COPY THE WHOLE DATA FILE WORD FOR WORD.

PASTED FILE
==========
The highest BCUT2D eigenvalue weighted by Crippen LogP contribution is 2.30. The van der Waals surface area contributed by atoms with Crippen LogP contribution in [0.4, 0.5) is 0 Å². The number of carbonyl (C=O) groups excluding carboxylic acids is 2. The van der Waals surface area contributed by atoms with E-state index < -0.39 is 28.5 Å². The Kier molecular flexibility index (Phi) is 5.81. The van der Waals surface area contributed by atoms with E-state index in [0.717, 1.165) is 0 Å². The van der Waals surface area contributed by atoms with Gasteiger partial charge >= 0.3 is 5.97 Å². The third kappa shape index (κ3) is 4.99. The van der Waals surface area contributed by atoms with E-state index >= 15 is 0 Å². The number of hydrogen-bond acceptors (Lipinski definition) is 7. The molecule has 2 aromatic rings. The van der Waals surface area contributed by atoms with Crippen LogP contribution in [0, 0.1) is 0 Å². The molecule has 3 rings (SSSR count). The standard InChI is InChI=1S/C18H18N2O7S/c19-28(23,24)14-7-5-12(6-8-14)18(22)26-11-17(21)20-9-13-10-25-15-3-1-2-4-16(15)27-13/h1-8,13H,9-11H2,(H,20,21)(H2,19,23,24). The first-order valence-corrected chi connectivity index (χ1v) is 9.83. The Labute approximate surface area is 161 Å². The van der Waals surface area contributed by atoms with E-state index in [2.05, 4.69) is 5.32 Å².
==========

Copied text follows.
The highest BCUT2D eigenvalue weighted by Crippen LogP contribution is 2.30. The van der Waals surface area contributed by atoms with Crippen LogP contribution in [0.4, 0.5) is 0 Å². The number of carbonyl (C=O) groups excluding carboxylic acids is 2. The van der Waals surface area contributed by atoms with E-state index < -0.39 is 28.5 Å². The Kier molecular flexibility index (Phi) is 5.81. The van der Waals surface area contributed by atoms with E-state index in [0.717, 1.165) is 0 Å². The van der Waals surface area contributed by atoms with Gasteiger partial charge >= 0.3 is 5.97 Å². The third kappa shape index (κ3) is 4.99. The van der Waals surface area contributed by atoms with E-state index >= 15 is 0 Å². The number of hydrogen-bond acceptors (Lipinski definition) is 7. The molecule has 2 aromatic rings. The van der Waals surface area contributed by atoms with Crippen LogP contribution in [0, 0.1) is 0 Å². The molecule has 3 rings (SSSR count). The standard InChI is InChI=1S/C18H18N2O7S/c19-28(23,24)14-7-5-12(6-8-14)18(22)26-11-17(21)20-9-13-10-25-15-3-1-2-4-16(15)27-13/h1-8,13H,9-11H2,(H,20,21)(H2,19,23,24). The first-order valence-corrected chi connectivity index (χ1v) is 9.83. The Labute approximate surface area is 161 Å². The van der Waals surface area contributed by atoms with E-state index in [2.05, 4.69) is 5.32 Å².